By means of programming devices actuating solenoid operated fluid control valves, as is well known in the art, the rams are sequentially actuated in stages to compress refuse, preferably, with reference to FIG. 9a through 9 according to the following sequence: 1
With the horizontal ram 18 retracted and the vertical ram 46 in a chamber occupying, blocking position as shown in FIG. 9a, refuse is received in the trough 16.
The cycle is initiated, upon filling of the trough 16, by actuation of the horizontal ram 18 to compress refuse 76 against the sidewall of the vertical ram 46 until the horizontal ram assumes the position of FIG. 9b. The spring 70, compressed by movement of the ram follower 66, moves the door 60 toward a closed position beneath the vertical ram 46.
In FIG. 9c, the vertical ram 46 is retracted, clearing the chamber 42 whereupon the horizontal ram 18 is fully extended to the position of FIG. 9d compressing the refuse 76 into a cylindrical slug in the chamber formed by the arcuate plate 40 and the arcuate face 28 of the ram 18 and fully closing the door 60.
The cylindrical slug of refuse 76 in the chamber is then reduced in thickness by actuation of the vertical ram 46 as seen in FIG. 9e. The amount of final compression of the refuse can be varied in this step, in accordance with the power requirements, the specifications of the user or the applicable codes law, or the requirements or limitations imposed by subsequent handling of the compacted refuse.
The horizontal ram 18 is next retracted, as seen in FIG. 9f,
- the ram follower 66 engaging the stop 72 to withdraw the door 60 from beneath the chamber 42.
In FIG. 9g, the vertical ram 46 is again downwardly actuated to discharge the finally-compacted slug '76 into a suitable receptacle whereupon the ram 46 is returned to the position of FIG. 9a for the next cycle. The cycles may be manually initiated or, if the requirements of the user so dictate, means known in the art may be provided to. automatically restart the cycle upon sensing of a predetermined load in the hopper 20.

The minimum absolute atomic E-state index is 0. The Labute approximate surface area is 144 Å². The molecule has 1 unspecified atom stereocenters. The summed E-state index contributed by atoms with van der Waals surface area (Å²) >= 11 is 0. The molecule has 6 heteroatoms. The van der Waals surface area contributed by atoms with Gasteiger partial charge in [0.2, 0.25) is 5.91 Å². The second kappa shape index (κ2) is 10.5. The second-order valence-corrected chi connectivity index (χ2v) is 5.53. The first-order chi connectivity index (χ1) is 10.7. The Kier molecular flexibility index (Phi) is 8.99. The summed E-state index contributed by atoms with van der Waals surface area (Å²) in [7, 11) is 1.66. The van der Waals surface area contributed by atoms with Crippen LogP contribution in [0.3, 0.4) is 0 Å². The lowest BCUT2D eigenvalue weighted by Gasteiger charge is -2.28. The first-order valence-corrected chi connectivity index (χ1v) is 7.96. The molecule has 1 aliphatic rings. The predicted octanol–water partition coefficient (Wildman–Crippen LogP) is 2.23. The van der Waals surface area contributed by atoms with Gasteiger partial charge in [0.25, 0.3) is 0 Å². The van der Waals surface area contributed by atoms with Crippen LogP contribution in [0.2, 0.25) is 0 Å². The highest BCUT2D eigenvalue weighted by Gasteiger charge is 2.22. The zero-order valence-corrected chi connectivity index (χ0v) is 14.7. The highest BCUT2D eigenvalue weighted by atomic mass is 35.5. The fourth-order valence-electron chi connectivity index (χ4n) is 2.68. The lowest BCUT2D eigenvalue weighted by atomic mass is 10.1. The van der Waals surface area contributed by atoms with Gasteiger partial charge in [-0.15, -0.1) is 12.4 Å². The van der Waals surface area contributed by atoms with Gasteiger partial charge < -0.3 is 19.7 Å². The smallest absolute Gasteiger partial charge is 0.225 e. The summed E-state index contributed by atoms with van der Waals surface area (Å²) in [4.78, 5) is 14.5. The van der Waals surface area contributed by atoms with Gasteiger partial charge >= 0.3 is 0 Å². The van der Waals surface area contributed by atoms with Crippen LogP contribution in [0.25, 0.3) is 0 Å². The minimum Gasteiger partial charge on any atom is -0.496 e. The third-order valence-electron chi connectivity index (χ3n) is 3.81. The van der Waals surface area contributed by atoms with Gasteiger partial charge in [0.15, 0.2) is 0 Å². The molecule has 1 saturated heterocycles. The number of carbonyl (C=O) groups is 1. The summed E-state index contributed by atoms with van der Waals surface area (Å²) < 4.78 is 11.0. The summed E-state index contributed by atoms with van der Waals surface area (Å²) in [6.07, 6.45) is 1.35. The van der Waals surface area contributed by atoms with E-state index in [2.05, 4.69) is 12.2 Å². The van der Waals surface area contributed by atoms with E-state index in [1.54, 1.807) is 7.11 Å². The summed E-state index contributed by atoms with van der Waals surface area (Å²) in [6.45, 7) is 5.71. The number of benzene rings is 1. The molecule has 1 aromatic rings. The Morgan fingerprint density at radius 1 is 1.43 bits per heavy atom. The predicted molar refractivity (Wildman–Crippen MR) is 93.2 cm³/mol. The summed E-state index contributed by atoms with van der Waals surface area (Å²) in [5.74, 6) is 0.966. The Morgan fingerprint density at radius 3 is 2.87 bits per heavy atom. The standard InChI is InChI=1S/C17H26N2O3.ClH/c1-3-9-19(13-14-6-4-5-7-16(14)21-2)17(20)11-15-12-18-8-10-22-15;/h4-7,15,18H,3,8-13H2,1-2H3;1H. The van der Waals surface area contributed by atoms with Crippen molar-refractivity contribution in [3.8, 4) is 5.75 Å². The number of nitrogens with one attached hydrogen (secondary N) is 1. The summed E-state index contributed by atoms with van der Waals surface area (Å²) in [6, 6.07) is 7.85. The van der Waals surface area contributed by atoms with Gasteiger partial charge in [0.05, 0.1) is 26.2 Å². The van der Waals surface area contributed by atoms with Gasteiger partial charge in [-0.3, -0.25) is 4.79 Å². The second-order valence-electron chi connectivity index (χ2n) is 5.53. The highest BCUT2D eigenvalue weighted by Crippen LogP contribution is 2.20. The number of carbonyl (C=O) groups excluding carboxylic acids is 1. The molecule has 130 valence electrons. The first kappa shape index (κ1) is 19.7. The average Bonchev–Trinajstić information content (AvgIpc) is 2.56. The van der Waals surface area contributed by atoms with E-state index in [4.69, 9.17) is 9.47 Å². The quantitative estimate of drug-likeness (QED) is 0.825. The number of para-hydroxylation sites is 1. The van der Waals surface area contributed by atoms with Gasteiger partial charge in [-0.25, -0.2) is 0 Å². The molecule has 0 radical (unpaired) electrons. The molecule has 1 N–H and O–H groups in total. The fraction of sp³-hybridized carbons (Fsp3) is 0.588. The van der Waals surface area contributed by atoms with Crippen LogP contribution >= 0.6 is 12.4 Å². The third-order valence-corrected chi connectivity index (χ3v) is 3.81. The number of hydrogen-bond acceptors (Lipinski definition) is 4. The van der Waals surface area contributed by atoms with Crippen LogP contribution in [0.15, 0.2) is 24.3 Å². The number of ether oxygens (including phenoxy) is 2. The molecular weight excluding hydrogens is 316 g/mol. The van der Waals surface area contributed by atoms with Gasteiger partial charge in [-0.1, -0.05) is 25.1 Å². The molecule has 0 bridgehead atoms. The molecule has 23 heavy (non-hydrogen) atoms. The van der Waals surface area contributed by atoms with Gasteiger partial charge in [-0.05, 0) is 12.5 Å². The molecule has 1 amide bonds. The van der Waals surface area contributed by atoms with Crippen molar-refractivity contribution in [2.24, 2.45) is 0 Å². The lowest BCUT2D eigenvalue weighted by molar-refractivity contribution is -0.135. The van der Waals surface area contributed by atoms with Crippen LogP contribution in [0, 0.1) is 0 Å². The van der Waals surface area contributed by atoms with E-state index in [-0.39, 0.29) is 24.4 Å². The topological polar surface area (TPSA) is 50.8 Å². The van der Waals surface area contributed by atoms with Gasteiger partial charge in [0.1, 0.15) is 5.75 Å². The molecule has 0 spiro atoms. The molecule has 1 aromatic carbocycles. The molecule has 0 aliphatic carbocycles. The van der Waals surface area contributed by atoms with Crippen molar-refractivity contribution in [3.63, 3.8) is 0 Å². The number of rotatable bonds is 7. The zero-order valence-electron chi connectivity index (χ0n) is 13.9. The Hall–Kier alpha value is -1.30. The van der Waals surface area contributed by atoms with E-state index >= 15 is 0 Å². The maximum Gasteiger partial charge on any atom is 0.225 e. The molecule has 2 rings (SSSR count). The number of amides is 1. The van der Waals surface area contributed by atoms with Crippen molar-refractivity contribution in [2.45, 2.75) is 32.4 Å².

Means may also be provided to sense a full container when the vertical ram 46 is in the position of FIG. 93 to terminate automatic recycling and/or, with the provision of an automatic container replacement means, actuate the container replacement means to index an empty container beneath the compactor discharge point.
Pressure limit switches to limit the maximum pressure on the compression strokes may also be incorporated in the comnactor control circuit to terminate or jog the control to the next step in the cycle in the event the device is overloaded by incompressible material. In the latter event, the compactor will be able to automatically clear itself'in most instances.
In a specific installation, a compactor has been constructed in which the compaction ratio is variable from the minimum of 3 l to a maximum of 6.4 1, (based on an uncompacted refuse density of 4.1 pounds per cubic foot). The compaction exceeding the 6.4 1 maximum can be achieved if operational experience so dictates.
In a preferred embodiment the basic compactor is manually actuated, electrically controlled and hydraulically operated.
ln the above installation, the compactor, having an overall unit height of 6'6 and a width of 18', powered by a completely self-contained system drawings drawing 208 volts and I amperes, produces a compacted-slug of refuse, approximately one-sixteenth the volume of the original refuse and approximately in diameter and 8" high with each single operating cycle. The standard size garbage can, to 28 gallons, will accommodate three compacted refuse slugs at a weight of approximately 68 pounds of refuse, so that a standard can will be filled after 3 cycles of the compactor.